By Patrick McSherry

Click here for a crew roster of the USS OREGON!

Click here for the diary of Fireman George W. Robinson
Click here for Ordinary Seaman Bertram Willard Edward's account of life aboard OREGON
Other views of the OREGON: Bow view ||| Broadside


The USS OREGON was one of the newest American battleships in 1898. Her run from the Pacific to the Atlantic at the outbreak of hostilities was a highlight of the conflict. OREGON took part in the destruction of the Spanish Fleet at Santiago, Cuba, and is credited for actions against the Spanish vessels INFANTA MARIA TERESA, VISCAYA, ALMIRANTE OQUENDO, PLUTON, and FUROR in that engagement.


The USS OREGON was one of the new fleet of battleships promoted a special board created in 1890 to recommend the manner in which to update the U.S. Navy so that it could defend adequately against the imperial world powers, as well as by the nations of South America (several of which had larger vessels than any in the U.S. Navy). The board realized the need for battleships with a long-range cruising capability. However, many members of the United States Congress were in favor of Isolationism, and opposed long-range battleships as they were obviously not intended strictly for coastal defense. To assuage fears of the Isolationists, the new class of vessels were called "Sea-going coast-line Battleships". The name, an all-covering oxymoron, was thought to be particularly brilliant and useful by Theodore Roosevelt after he became Assistant Secretary of the U.S. Navy. Three ships were authorized for construction, INDIANA BB-1, MASSACHUSETTS BB-2, and OREGON BB-3, making the OREGON one of the United States' first true battleships. The three ships were authorized on June 30, 1890.

At the outbreak of the War, OREGON was transferred from the Pacific Coast to the waters off Florida. The 14,700 mile cruise, under the command of Capt. Charles Clark, was done with the utmost speed, but still took sixty-seven days. The ship did not even put into port when a coal bunker was discovered to be on fire adjacent to a magazine. The race of the USS OREGON around South America and through the stormy Strait of Magellan to join the Atlantic Fleet was closely followed by the American public. The voyage was of the factors that drove home the need for a canal linking the Atlantic to the Pacific Ocean.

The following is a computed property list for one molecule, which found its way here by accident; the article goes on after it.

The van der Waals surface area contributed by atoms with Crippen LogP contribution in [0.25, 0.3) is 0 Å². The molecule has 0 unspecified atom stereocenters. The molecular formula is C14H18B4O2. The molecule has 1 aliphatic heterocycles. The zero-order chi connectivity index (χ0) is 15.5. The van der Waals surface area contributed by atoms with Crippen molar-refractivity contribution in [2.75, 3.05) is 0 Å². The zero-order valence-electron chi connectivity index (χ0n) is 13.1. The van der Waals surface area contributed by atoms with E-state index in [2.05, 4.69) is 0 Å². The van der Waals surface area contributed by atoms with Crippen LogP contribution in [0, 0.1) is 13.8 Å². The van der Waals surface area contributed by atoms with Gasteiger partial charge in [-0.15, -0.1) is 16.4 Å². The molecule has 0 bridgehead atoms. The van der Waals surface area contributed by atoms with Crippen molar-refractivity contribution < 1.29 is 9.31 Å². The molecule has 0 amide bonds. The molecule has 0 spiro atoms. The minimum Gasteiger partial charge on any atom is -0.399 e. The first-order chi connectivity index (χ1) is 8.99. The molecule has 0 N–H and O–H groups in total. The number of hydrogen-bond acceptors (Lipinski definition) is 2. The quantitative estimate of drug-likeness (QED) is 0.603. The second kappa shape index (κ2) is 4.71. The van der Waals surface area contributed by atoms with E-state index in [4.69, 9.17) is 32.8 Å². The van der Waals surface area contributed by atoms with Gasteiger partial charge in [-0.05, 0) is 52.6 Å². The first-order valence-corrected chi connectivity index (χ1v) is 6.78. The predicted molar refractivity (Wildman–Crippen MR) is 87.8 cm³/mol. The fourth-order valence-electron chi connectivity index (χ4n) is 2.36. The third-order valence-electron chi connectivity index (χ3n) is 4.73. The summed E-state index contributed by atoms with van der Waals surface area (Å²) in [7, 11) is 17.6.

In 1900, OREGON carried troops to China during the Boxer Rebellion. She was decommissioned in April, 1903. OREGON was recommissioned in August, 1911 but remained mostly inactive and was placed in reserve in September, 1914. Returned to full commission in January 1915, she reverted again to reserve status in Feburary, 1916. America's entry into World War I saw OREGON return to full commission on April 7, 1917. During the war she was flagship of the Pacific Fleet and escorted troop transports to Vladivostok, Russia. Folling the war, she was decommissioned in June, 1919, but was recommissioned for ceremonial duties from August to October, 1919. Under the 1921 Washington Naval Treaty, OREGON was rendered incapable of service and reclassified IX 22 on January 4, 1924.

In 1925 she became a floating monument in Portland, Oregon. Well cared for and used as a meeting place and military museum by local veteran's groups, OREGON's survival for posterity seemed certain. Alas, after the attack on Pearl Harbor, the Governor of Oregon, in an ignorant grandstand play, offered her back to the Navy as a "replacment" for some of the battleships lost on December 7, 1941. A proposal to outfit her for convoy escort duty had at least some merit, as she was theoretically faster than the "Liberty Ships" then under construction. This was not pursued, however, and in 1943 OREGON was towed to Kalama, Washington, down the Columbia River from Portland, gutted, stripped to the main deck and brought back into service as a floating ammunition magazine.